Sunday, January 2, 2011

Florence in red underpants, Buon Anno!

Florence (Firenze) is the capital city of the Italian region of Tuscany and of the province of Florence. It is the most populous city in Tuscany, with 367,569 inhabitants (1,500,000 in the metropolitan area). This place seems pretty popular, art history being the main magnet; so our first stop was to visit old mate David. I am actually kind of glad for all the attention and photo snapping he was getting, anything to boost his ego. (I am 100% certain he would of been teased in the locker room growing up with jokes about picolla salsiccia/ small sausage. Kids can be so cruel.) Actually the majority of the statues on show were of a risque nature, awkward positions to say the least and boasting more muscles than manhood. History did not have a PG (parental guidance) rating. And why were the ladies required to wear leaves down there in the sculptures and not the men?
We had a lovely first day, and even better atmosphere on the day to follow. The weather cleared and their was the festive feel and anticipation of a new year in the air. We roamed the streets, ate Gelati in the middle of Winter and way too early in the day (if there is such a thing), and I like to think that we all took particular joy in the architecture and beautiful surroundings.
Historical Fact: Florence Nightingale, famous for revolutionizing the field of nursing, was named for the city of her birth.

Random Fact: Did you know that some of Italy’s finest and most famous artists and celebrities came from or made Florence their home? The artistic inspirations of the great sculptor Donatello and painters Rafael and Michelangelo were born in Firenze. Other important historic figures who lived in Florence include Amerigo Vespucci the explorer, Niccolo Macchiavelli the philosopher, Galileo Galilei the astronomer and haute couture fashion designers such as Guccio Gucci, Roberto Cavalli and Salvatore Ferragamo.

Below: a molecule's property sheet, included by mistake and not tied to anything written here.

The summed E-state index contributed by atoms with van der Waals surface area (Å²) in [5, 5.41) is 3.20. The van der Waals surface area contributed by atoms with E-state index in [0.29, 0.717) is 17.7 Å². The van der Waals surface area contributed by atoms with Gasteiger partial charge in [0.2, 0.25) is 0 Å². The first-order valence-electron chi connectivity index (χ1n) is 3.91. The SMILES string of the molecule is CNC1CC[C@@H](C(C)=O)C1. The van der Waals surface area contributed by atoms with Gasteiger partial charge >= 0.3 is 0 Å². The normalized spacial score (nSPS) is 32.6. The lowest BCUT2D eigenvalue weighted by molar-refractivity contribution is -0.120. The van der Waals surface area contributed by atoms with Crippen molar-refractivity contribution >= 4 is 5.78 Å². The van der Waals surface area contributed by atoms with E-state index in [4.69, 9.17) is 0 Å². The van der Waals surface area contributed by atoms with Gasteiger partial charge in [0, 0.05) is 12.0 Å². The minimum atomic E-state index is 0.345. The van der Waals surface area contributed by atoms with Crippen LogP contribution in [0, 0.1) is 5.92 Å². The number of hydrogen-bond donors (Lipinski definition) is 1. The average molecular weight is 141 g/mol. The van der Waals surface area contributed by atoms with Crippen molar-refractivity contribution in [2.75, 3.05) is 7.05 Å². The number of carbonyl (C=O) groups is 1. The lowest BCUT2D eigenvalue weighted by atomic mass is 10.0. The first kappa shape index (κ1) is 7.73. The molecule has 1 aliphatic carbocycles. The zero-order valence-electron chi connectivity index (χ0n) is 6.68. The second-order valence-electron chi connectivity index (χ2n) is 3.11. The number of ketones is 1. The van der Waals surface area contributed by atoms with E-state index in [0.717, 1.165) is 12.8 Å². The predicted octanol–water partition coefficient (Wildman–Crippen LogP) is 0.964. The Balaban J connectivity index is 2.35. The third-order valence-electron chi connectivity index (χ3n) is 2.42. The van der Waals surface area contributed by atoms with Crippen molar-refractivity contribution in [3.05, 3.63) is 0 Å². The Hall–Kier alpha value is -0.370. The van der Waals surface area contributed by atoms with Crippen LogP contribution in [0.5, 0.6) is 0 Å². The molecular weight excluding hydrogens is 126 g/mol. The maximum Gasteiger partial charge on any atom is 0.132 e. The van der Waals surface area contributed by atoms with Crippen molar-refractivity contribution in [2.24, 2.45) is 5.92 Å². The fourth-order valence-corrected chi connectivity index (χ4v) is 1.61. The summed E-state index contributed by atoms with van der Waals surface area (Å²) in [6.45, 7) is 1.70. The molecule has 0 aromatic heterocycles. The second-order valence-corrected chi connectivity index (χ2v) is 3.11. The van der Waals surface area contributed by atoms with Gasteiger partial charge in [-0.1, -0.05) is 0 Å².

December 31 is called La Festa di San Silvestro, and New Year’s Day is called Capodanno. Capodanno is toasted with spumante or prosecco, both Italian sparkling wines. After a big meal, many people head outdoors to dance in the streets and to enjoy fireworks displays at midnight. (I think this is a common occurrence anywhere in the world.)

I feel like we should warn restaurants of our arrival. Blowing trumpets, waving streamers and wearing our 'team Gonzalez' colours, (for interest sake, it would be purple and yellow), similar to rowdy football supporters on their way to a grand final; we should warn others of the mayhem about to unfold. We thought that all restaurants would be fully booked so we rushed to find an upmarket restaurant, with great atmosphere, good music, and very 'hip'. They offered a semi-set menu, (standard of any annual festive occasion), and accepted us into their busy downstairs restaurant with open arms. Only to usher us upstairs, to what once again felt like our own private dining room. I am definitely not complaining, the privacy was lovely, but beginning to think people do not want us seen. As we ate our meals, 3 other couples were seated, only to review the menu, (or us) and leave embarrassed, "Sorry we changed our minds". Okay, so now a little paranoid, was it something I said?